Martin Parr, Souvenir Fotografiska, Stockholm Until June 7, 2015
Andres Serrano, Redemption Fotografiska, Stockholm Until May 17, 2015
As usually they have the lights dimmed to a minimum. And there are too many pictures. Every part of the walls is covered with them, as if the mere number would help to get the message across. Fotografiska, a privately funded institution for photography soon celebrating its fifth anniversary, holds on firmly to its exhibition signature. But they don´t seem to be aware that this recipe doesn´t fit all.
Especially with two so different photographers, as the British Martin Parr and the American Andres Serrano – you simply can´t put them in the same box and hope for the best. Serrano needs the dark as much as Parr feeds on the light. To show their photographs with the same concept is counterproductive, and this time it´s to Parr´s disadvantage. The prevailing obscurity turns every picture into a relic or a precious icon worthy of our devotion. That suits Serrano just fine, since he´s deeply engulfed in producing images of death, while Parr is all the more into depicting everyday life. But with a twist, that is.
Andres Serrano is famous – and infamous – for having submerged a crucifix in piss. That was already back in 1987, but the image has stuck with him ever since. No wonder, since Piss Christ really has become a modern icon. It somehow encapsulates the tension between the secular and the sacred, a violent feature of society that only has increased since. But it´s only through the title that the fluid surrounding the holy figure can be identified, you could never have guessed it just from looking at it.
The light in Serrano´s photograph is heavenly, as in most of the pictures he´s made. He draws on inspiration from his catholic upbringing and from the Baroque tradition of portraiture and still life, where the contrast between light and darkness had religious connotations. Whether Serrano is depicting other bodily fluids, such as blood and semen, homeless people, members of the Ku Klux Klan or simply dead bodies at the morgue, he always makes them seem consecrated into a higher order. Beyond the impulses from old religious imagery, Serrano’s elevated picture style is a somewhat stiffened remnant from the postmodern era that he took part in formulating.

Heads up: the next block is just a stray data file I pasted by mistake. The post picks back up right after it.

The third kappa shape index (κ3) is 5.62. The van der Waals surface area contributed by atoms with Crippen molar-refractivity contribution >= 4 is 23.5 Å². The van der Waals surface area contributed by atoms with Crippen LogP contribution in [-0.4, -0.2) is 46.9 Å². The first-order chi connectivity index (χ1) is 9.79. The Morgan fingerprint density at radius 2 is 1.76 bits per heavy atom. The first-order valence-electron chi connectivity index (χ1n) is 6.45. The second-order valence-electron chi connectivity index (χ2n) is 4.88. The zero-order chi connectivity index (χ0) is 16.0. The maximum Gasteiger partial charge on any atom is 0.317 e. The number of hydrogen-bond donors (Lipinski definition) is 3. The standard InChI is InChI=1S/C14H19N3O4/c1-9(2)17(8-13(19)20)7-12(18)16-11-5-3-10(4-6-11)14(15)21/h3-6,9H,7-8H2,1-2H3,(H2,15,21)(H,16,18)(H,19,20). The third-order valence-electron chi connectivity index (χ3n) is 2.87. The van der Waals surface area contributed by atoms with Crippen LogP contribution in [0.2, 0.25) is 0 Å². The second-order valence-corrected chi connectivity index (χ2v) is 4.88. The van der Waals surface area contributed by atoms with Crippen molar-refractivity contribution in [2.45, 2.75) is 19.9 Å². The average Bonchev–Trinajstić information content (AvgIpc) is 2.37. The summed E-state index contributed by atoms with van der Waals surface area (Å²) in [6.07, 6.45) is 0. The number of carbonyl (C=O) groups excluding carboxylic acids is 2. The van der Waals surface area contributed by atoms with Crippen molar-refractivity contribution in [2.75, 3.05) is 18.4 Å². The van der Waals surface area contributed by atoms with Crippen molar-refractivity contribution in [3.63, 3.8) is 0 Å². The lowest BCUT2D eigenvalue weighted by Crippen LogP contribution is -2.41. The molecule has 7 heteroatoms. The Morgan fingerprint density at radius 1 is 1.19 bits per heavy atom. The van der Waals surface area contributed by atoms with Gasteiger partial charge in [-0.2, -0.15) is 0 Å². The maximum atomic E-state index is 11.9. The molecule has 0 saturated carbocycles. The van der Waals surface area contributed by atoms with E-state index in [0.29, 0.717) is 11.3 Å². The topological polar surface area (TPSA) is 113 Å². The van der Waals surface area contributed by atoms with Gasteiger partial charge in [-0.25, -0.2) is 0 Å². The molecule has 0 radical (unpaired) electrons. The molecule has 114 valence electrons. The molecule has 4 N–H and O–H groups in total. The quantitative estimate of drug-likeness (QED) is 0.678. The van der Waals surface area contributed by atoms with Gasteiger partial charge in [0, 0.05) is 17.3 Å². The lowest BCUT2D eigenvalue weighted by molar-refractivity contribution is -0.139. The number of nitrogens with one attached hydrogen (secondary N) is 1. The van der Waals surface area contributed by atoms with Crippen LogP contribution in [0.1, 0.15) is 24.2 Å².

Martin Parr is the opposite case altogether. He delves deep into the consumerist lifestyle of the British working and middle classes, with images that are totally upfront and often humorous. Nothing holy comes in sight. Parr´s photographs are all about people´s daily lives, and his camera draws – extremely – near to them eating, dancing, swimming or just relaxing in the sun. We are outdoors in the sunlight, with people and objects hued in bright blue, yellow and pink. Maybe they are too bright? People are captured as members of a collective force in Parr´s photos, doing silly things in groups that are too big. Yet every individual seems somehow to stand alone, isolated from the crowd. To make this modern condition visible in such a straightforward way is truly remarkable.
You´re not supposed to want to be a part in Parr´s pictures, although you immediately recognise the setting. You identify with the photographs with a sort of distanced immersion. Parr´s photographs make you laugh inwards, but there´s an uncertainty as to what or who you´re smiling at. Is his a cynic or simply a realist?
Maybe it is up to Parr´s skilful technique? He seems to know exactly when to press the shutter release, as you can see in the photo of the small fly that uninvited sits on a woman´s big white hat. Or as in the picture of the man about to dissolve in the modern abstract painting, with his shirt printed in a related pattern. His photos are full of similar decisive moments.
If Parr seems to be up for a laugh, Serrano is dead serious. While Parr scans off our public life, Serrano looks into our private realms. Parr depicts our collective identity; Serrano takes pictures of the existence in its particularities. To be able to view their artistic practices at the same time, as at Fotografiska, makes room for interesting comparisons that sheds light on both.